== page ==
There should be a constant reminder as to what Germans Helloween have brought to metal. With their beginnings as a speed metal Iron Maiden gallop and complete with Kai Hansen’s raspy vocals, the band made an auspicious start but it was when Kai felt that he was better suited to just playing the guitar and the band brought in 18 year old Michael Kiske on vocals.
With one hell of a pair of lungs, the youngster’s debut with Helloween – Keeper Of The Seven Keys Part 1 in 1987 not only contributed to catapulting the band into the metallic stratosphere but at the same time laid down the blue print for what became known as “power metal”.
It was an unbeatable record, Keeper Pt 1 was – IS – pure majesty for it has not aged a day, 32 years on, magic pours from every song. A year later Keeper Of The Seven Keys Part 2 arrived, no less powerful and even added a dose of humour, arguments still rage as to which is the best but as two albums they are bewitching and legendary pieces of work. And then it all went horribly wrong. Kai Hansen sent in his resignation ‘letter’ in (ironically) hit song I Want Out before leaving the band and being replaced by Roland Grapow. Problems with their label at the time Noise International prevented Helloween from releasing new material which when it did eventually appear in the form of 1991’s Pink Bubbles Go Ape it critically and commercially bombed increasing tensions in the band. By the time of 1993’s Chameleon and the introduction of horns and pop choruses, it was almost like the band had totally lost the plot all together. With escalating conflicts, the band members took sides with Kiske and drummer Ingo Switchtenberg eventually being fired.
Kiske’s replacement was former Pink Cream 69 vocalist Andi Deris, Uli Kusch on drums and a new label, Helloween regrouped for 1994s Master Of The Rings and from that point took an entirely new journey. Metal may have fallen out of favour in the 1990s and for sure, Helloween stuck to their guns going further and taking risks with more experimental pieces such as 2000’s The Dark Ride, tinkered with acoustic reworkings of past songs and even dared to record a third Keeper album called The Legacy whilst still negotiating the chicane of line up changes, Helloween moved forward on, were a success in a new age and very much on their own terms.
And still plenty of fans looked to the past and those two magical Keeper albums featuring Michael Kiske and with reunions happening in the metal world, why not Helloween?
The reality is that bad blood between Kiske and guitarist Michael Weikath persisted for years, Kiske made his own path, distanced himself from metal and it looked unlikely that these two sparring partners would ever be on the same page….until in 2016 it was announced that the impossible had happened, the past forgiven and that under the banner of Pumpkins United, Michael Kiske and Kai Hansen would join their former bandmates along with current vocalist Andi Deris – all on vocals – for a world tour. With a new song- also called Pumpkins United – with all three vocalists released In October 2017, the stage was truly set.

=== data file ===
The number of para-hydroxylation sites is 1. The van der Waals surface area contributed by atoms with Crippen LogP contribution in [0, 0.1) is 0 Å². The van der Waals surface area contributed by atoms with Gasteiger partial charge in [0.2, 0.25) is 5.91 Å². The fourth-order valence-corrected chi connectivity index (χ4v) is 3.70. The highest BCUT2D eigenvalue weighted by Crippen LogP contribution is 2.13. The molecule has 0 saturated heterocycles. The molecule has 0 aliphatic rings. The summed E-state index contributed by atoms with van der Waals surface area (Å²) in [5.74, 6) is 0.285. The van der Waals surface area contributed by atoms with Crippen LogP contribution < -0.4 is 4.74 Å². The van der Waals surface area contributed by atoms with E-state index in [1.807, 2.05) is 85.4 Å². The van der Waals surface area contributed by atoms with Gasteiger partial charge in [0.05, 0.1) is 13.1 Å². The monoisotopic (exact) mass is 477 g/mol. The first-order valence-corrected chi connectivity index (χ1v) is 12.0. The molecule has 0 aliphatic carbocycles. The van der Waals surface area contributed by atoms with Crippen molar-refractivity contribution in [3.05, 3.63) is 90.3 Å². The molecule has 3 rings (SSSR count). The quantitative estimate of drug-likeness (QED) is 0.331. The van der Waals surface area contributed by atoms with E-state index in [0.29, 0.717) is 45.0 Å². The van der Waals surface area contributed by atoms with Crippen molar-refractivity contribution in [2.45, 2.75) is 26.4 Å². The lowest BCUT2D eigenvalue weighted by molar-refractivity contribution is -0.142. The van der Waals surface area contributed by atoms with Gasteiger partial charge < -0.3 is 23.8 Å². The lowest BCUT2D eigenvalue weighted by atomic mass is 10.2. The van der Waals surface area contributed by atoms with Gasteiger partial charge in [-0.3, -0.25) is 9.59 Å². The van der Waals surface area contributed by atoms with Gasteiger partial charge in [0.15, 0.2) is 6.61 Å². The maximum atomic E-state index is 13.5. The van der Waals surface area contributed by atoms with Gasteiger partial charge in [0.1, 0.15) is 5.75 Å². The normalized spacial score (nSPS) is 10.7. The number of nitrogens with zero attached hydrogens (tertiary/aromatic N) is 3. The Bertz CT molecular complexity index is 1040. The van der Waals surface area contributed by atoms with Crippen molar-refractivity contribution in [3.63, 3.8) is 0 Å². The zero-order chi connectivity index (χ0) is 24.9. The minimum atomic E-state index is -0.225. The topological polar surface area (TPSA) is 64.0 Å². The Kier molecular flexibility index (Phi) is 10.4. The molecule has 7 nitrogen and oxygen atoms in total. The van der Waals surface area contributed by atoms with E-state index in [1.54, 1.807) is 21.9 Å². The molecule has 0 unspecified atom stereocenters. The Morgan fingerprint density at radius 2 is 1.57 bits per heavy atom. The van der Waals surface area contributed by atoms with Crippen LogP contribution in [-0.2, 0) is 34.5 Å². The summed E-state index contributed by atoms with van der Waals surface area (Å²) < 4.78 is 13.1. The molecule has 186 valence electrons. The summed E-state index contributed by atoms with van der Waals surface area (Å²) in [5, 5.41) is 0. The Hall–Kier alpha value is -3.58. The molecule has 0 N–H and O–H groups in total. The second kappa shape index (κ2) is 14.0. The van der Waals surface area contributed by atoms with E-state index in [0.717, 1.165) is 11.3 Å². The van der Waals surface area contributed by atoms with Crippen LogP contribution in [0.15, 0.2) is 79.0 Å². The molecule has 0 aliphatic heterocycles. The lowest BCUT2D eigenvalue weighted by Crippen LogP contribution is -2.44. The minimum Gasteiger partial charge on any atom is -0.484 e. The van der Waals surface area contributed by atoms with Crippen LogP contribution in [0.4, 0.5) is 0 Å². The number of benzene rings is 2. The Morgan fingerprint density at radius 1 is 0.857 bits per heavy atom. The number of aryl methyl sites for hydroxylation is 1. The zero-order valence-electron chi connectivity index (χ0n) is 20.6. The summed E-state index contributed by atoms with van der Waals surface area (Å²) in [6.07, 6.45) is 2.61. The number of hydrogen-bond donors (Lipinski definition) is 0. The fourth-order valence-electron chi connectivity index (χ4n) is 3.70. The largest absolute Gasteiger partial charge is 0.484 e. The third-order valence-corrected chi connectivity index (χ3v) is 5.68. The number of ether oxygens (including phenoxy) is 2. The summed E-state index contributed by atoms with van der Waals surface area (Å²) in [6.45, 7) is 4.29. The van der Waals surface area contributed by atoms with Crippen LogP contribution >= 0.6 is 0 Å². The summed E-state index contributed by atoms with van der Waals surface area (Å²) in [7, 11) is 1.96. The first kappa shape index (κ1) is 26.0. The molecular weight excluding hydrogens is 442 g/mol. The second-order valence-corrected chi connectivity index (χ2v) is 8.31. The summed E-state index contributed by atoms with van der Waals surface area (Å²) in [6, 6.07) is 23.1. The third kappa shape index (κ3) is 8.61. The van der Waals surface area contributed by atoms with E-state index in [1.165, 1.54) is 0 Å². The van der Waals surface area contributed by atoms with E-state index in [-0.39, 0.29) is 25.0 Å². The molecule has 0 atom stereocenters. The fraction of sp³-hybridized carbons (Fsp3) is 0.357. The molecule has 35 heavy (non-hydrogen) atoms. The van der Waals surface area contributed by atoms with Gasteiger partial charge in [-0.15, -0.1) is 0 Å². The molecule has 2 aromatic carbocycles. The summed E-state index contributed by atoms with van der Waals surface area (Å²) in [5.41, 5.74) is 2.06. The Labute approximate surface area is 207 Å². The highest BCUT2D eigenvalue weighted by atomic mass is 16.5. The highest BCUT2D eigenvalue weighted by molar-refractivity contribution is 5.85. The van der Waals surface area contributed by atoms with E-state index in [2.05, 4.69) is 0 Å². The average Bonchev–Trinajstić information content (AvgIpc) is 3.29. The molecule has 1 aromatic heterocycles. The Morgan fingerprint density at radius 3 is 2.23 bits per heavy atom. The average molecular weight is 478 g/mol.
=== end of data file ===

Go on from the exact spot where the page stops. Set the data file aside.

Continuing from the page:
United Alive In Madrid is the album recorded on that tour. Released in a multitude of formats, this is as much a visual release as it is audio and the full performance is available on DVD/Blu-Ray and a stunning “ear book” the size of a 10” album. Unfortunately, the visual was not available for review but your scribe witnessed the London Brixton Academy show in November 2017 and there is no denying – there was magic in the air that night. It would be easy to get swept up in all that has happened in Helloween’s career, to focus on a reunion and the weight of history bearing down to get to this point but United Alive In Madrid is a remarkable album and an exclamation mark over a remarkable event but far less if the album did not capture that event perfectly.
The tour could have been a set split into three with each vocalist taking their era and walking stage left and while there would be some purity in that and after so many years having Kiske performing the material with his former band, the real joy is the sharing of the vocal duties and hearing Kiske and Deris duetting on the Keeper 1 and 2 material and the interplay between the two is undeniably strong. Each does get their own spot and a time to shine and Kai Hansen’s performance is unique within the concept of Pumkins United being handed a medley of his time in front of the mic with Ride The Sky and Starlight being particular highlights. The Deris era is somewhat curious as – with the exception of two newer songs – it would appear that there is a focus on songs before 2000. If there are not enough reasons to pick up the DVD/Blu-Ray, the drum solo which in itself is a duo with a video of no other than original sticksman Ingo Schwichtenberg who sadly committed suicide in 1995. The presentation is something otherworldly and credit to the Pumpkins for making it happen.
Live albums can be a great collection completer but dust collectors too but United Alive In Madrid really is something special to commemorate a massive and historical tour and as a result feels like a real event. With such an extravaganza under their belts and a studio album touted, the pressure could be on but on the back of United Alive In Madrid – the world could belong to the pumpkin.